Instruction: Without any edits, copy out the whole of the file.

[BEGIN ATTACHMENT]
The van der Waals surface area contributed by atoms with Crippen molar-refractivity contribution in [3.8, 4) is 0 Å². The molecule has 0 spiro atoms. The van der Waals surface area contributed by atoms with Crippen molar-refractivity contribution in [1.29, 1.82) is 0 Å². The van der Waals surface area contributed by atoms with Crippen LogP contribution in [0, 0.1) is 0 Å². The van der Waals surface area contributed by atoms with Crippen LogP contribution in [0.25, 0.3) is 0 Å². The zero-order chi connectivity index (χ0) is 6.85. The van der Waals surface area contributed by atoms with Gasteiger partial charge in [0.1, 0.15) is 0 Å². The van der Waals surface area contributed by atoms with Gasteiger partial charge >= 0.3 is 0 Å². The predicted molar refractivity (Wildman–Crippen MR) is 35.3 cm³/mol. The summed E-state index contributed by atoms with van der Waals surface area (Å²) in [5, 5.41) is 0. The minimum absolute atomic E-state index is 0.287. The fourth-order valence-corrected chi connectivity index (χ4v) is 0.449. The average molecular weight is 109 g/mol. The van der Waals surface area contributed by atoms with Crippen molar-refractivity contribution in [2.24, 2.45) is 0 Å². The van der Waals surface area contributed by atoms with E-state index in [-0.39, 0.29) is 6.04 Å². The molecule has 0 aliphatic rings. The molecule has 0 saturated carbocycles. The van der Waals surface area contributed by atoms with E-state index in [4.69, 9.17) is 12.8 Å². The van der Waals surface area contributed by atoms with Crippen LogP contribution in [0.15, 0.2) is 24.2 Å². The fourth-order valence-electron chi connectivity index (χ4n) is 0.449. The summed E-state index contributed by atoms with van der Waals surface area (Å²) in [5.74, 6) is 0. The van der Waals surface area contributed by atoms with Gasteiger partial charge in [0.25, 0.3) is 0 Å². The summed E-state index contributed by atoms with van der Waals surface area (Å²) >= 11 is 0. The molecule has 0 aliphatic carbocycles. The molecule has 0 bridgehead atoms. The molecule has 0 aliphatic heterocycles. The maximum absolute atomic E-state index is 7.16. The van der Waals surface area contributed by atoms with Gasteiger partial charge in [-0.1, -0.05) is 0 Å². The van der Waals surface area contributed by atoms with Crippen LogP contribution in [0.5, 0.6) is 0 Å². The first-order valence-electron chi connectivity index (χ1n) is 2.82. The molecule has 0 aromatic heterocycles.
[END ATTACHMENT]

The van der Waals surface area contributed by atoms with Crippen molar-refractivity contribution in [3.8, 4) is 0 Å². The molecule has 0 spiro atoms. The van der Waals surface area contributed by atoms with Crippen molar-refractivity contribution in [1.29, 1.82) is 0 Å². The van der Waals surface area contributed by atoms with Crippen LogP contribution in [0, 0.1) is 0 Å². The van der Waals surface area contributed by atoms with Crippen LogP contribution in [0.25, 0.3) is 0 Å². The zero-order chi connectivity index (χ0) is 6.85. The van der Waals surface area contributed by atoms with Gasteiger partial charge in [0.1, 0.15) is 0 Å². The van der Waals surface area contributed by atoms with Gasteiger partial charge >= 0.3 is 0 Å². The predicted molar refractivity (Wildman–Crippen MR) is 35.3 cm³/mol. The summed E-state index contributed by atoms with van der Waals surface area (Å²) in [5, 5.41) is 0. The minimum absolute atomic E-state index is 0.287. The fourth-order valence-corrected chi connectivity index (χ4v) is 0.449. The average molecular weight is 109 g/mol. The van der Waals surface area contributed by atoms with Crippen molar-refractivity contribution in [2.24, 2.45) is 0 Å². The van der Waals surface area contributed by atoms with E-state index in [-0.39, 0.29) is 6.04 Å². The molecule has 0 aliphatic rings. The molecule has 0 saturated carbocycles. The van der Waals surface area contributed by atoms with E-state index in [4.69, 9.17) is 12.8 Å². The van der Waals surface area contributed by atoms with Crippen LogP contribution in [0.15, 0.2) is 24.2 Å². The fourth-order valence-electron chi connectivity index (χ4n) is 0.449. The summed E-state index contributed by atoms with van der Waals surface area (Å²) in [5.74, 6) is 0. The van der Waals surface area contributed by atoms with Gasteiger partial charge in [0.25, 0.3) is 0 Å². The summed E-state index contributed by atoms with van der Waals surface area (Å²) >= 11 is 0. The molecule has 0 aliphatic carbocycles. The molecule has 0 bridgehead atoms. The molecule has 0 aliphatic heterocycles. The maximum absolute atomic E-state index is 7.16. The van der Waals surface area contributed by atoms with Gasteiger partial charge in [-0.1, -0.05) is 0 Å². The van der Waals surface area contributed by atoms with Crippen LogP contribution in [0.5, 0.6) is 0 Å². The first-order valence-electron chi connectivity index (χ1n) is 2.82. The molecule has 0 aromatic heterocycles.